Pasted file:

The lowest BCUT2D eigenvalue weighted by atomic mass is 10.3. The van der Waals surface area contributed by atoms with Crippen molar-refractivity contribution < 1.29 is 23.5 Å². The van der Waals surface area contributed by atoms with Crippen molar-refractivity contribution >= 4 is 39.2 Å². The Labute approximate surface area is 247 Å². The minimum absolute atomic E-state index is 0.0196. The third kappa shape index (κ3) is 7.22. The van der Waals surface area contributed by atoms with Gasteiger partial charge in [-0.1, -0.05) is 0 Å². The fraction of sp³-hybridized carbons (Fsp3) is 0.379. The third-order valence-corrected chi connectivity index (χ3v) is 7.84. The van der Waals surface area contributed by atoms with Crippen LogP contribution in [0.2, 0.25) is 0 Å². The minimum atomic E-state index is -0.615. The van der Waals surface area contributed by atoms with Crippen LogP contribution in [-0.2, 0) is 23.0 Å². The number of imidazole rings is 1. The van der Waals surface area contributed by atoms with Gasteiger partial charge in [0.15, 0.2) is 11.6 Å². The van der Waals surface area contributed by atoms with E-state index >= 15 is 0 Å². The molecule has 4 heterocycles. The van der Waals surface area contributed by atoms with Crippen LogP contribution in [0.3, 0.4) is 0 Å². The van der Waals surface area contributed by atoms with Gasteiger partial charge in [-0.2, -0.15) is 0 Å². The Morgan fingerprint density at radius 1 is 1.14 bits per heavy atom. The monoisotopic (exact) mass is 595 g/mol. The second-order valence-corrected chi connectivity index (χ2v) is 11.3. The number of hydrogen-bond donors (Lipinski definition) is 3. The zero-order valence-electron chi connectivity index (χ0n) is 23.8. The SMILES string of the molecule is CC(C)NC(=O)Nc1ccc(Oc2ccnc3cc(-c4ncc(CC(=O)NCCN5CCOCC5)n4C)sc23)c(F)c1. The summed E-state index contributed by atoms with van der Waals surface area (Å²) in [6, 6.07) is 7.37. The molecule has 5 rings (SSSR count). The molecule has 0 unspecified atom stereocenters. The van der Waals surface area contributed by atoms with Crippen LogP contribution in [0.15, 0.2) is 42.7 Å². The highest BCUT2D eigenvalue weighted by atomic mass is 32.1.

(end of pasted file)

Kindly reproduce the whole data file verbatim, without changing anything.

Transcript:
The lowest BCUT2D eigenvalue weighted by atomic mass is 10.3. The van der Waals surface area contributed by atoms with Crippen molar-refractivity contribution < 1.29 is 23.5 Å². The van der Waals surface area contributed by atoms with Crippen molar-refractivity contribution >= 4 is 39.2 Å². The Labute approximate surface area is 247 Å². The minimum absolute atomic E-state index is 0.0196. The third kappa shape index (κ3) is 7.22. The van der Waals surface area contributed by atoms with Gasteiger partial charge in [-0.1, -0.05) is 0 Å². The fraction of sp³-hybridized carbons (Fsp3) is 0.379. The third-order valence-corrected chi connectivity index (χ3v) is 7.84. The van der Waals surface area contributed by atoms with Crippen LogP contribution in [0.2, 0.25) is 0 Å². The minimum atomic E-state index is -0.615. The van der Waals surface area contributed by atoms with Crippen LogP contribution in [-0.2, 0) is 23.0 Å². The number of imidazole rings is 1. The van der Waals surface area contributed by atoms with Gasteiger partial charge in [0.15, 0.2) is 11.6 Å². The van der Waals surface area contributed by atoms with E-state index >= 15 is 0 Å². The molecule has 4 heterocycles. The van der Waals surface area contributed by atoms with Crippen LogP contribution in [0.3, 0.4) is 0 Å². The van der Waals surface area contributed by atoms with Gasteiger partial charge in [-0.2, -0.15) is 0 Å². The Morgan fingerprint density at radius 1 is 1.14 bits per heavy atom. The monoisotopic (exact) mass is 595 g/mol. The second-order valence-corrected chi connectivity index (χ2v) is 11.3. The number of hydrogen-bond donors (Lipinski definition) is 3. The zero-order valence-electron chi connectivity index (χ0n) is 23.8. The SMILES string of the molecule is CC(C)NC(=O)Nc1ccc(Oc2ccnc3cc(-c4ncc(CC(=O)NCCN5CCOCC5)n4C)sc23)c(F)c1. The summed E-state index contributed by atoms with van der Waals surface area (Å²) in [6, 6.07) is 7.37. The molecule has 5 rings (SSSR count). The molecule has 0 unspecified atom stereocenters. The van der Waals surface area contributed by atoms with Crippen LogP contribution in [0.15, 0.2) is 42.7 Å². The highest BCUT2D eigenvalue weighted by atomic mass is 32.1.